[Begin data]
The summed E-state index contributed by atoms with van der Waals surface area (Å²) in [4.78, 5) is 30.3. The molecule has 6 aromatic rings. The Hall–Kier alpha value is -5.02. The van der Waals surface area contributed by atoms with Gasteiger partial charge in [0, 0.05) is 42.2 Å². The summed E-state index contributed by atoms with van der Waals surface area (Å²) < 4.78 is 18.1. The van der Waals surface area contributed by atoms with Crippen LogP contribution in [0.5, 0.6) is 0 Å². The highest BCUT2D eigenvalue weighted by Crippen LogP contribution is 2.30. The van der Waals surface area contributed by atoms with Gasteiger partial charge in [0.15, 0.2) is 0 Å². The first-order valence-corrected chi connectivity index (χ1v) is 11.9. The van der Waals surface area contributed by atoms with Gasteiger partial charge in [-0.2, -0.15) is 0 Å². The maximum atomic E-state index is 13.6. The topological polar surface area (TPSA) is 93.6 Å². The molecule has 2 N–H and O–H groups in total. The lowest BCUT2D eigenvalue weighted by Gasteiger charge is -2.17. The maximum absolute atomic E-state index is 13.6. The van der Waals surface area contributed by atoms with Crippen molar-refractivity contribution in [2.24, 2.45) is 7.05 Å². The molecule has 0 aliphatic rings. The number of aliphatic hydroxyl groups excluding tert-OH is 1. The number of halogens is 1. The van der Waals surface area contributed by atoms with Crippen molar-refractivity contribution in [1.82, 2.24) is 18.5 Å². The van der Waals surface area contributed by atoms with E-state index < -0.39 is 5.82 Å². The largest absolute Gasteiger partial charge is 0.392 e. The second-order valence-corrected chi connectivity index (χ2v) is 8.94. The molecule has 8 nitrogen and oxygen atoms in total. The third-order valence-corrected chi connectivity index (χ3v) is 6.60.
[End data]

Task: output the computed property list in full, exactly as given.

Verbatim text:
The summed E-state index contributed by atoms with van der Waals surface area (Å²) in [4.78, 5) is 30.3. The molecule has 6 aromatic rings. The Hall–Kier alpha value is -5.02. The van der Waals surface area contributed by atoms with Gasteiger partial charge in [0, 0.05) is 42.2 Å². The summed E-state index contributed by atoms with van der Waals surface area (Å²) < 4.78 is 18.1. The van der Waals surface area contributed by atoms with Crippen LogP contribution in [0.5, 0.6) is 0 Å². The highest BCUT2D eigenvalue weighted by Crippen LogP contribution is 2.30. The van der Waals surface area contributed by atoms with Gasteiger partial charge in [0.15, 0.2) is 0 Å². The first-order valence-corrected chi connectivity index (χ1v) is 11.9. The van der Waals surface area contributed by atoms with Gasteiger partial charge in [-0.2, -0.15) is 0 Å². The maximum atomic E-state index is 13.6. The topological polar surface area (TPSA) is 93.6 Å². The molecule has 2 N–H and O–H groups in total. The lowest BCUT2D eigenvalue weighted by Gasteiger charge is -2.17. The maximum absolute atomic E-state index is 13.6. The van der Waals surface area contributed by atoms with Crippen molar-refractivity contribution in [2.24, 2.45) is 7.05 Å². The molecule has 0 aliphatic rings. The number of aliphatic hydroxyl groups excluding tert-OH is 1. The number of halogens is 1. The van der Waals surface area contributed by atoms with Crippen molar-refractivity contribution in [1.82, 2.24) is 18.5 Å². The van der Waals surface area contributed by atoms with E-state index < -0.39 is 5.82 Å². The largest absolute Gasteiger partial charge is 0.392 e. The second-order valence-corrected chi connectivity index (χ2v) is 8.94. The molecule has 8 nitrogen and oxygen atoms in total. The third-order valence-corrected chi connectivity index (χ3v) is 6.60.